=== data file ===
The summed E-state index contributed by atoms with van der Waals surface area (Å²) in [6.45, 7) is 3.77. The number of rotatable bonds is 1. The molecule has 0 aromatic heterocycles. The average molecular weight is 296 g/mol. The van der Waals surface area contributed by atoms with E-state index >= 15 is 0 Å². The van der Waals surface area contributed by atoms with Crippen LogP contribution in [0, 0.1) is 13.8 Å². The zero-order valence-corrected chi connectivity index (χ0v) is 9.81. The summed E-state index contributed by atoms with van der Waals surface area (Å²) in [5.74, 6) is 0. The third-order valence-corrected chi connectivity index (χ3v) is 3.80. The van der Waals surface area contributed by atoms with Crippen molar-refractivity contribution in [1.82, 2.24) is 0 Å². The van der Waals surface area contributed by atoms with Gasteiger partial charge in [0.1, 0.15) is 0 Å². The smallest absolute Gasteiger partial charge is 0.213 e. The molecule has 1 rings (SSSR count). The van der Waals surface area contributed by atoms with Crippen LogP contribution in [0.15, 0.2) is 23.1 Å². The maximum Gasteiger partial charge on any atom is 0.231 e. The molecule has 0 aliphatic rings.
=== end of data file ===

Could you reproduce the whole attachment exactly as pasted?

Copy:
The summed E-state index contributed by atoms with van der Waals surface area (Å²) in [6.45, 7) is 3.77. The number of rotatable bonds is 1. The molecule has 0 aromatic heterocycles. The average molecular weight is 296 g/mol. The van der Waals surface area contributed by atoms with E-state index >= 15 is 0 Å². The van der Waals surface area contributed by atoms with Crippen LogP contribution in [0, 0.1) is 13.8 Å². The zero-order valence-corrected chi connectivity index (χ0v) is 9.81. The summed E-state index contributed by atoms with van der Waals surface area (Å²) in [5.74, 6) is 0. The third-order valence-corrected chi connectivity index (χ3v) is 3.80. The van der Waals surface area contributed by atoms with Crippen molar-refractivity contribution in [1.82, 2.24) is 0 Å². The van der Waals surface area contributed by atoms with Gasteiger partial charge in [0.1, 0.15) is 0 Å². The smallest absolute Gasteiger partial charge is 0.213 e. The molecule has 1 rings (SSSR count). The van der Waals surface area contributed by atoms with Crippen LogP contribution in [0.15, 0.2) is 23.1 Å². The maximum Gasteiger partial charge on any atom is 0.231 e. The molecule has 0 aliphatic rings.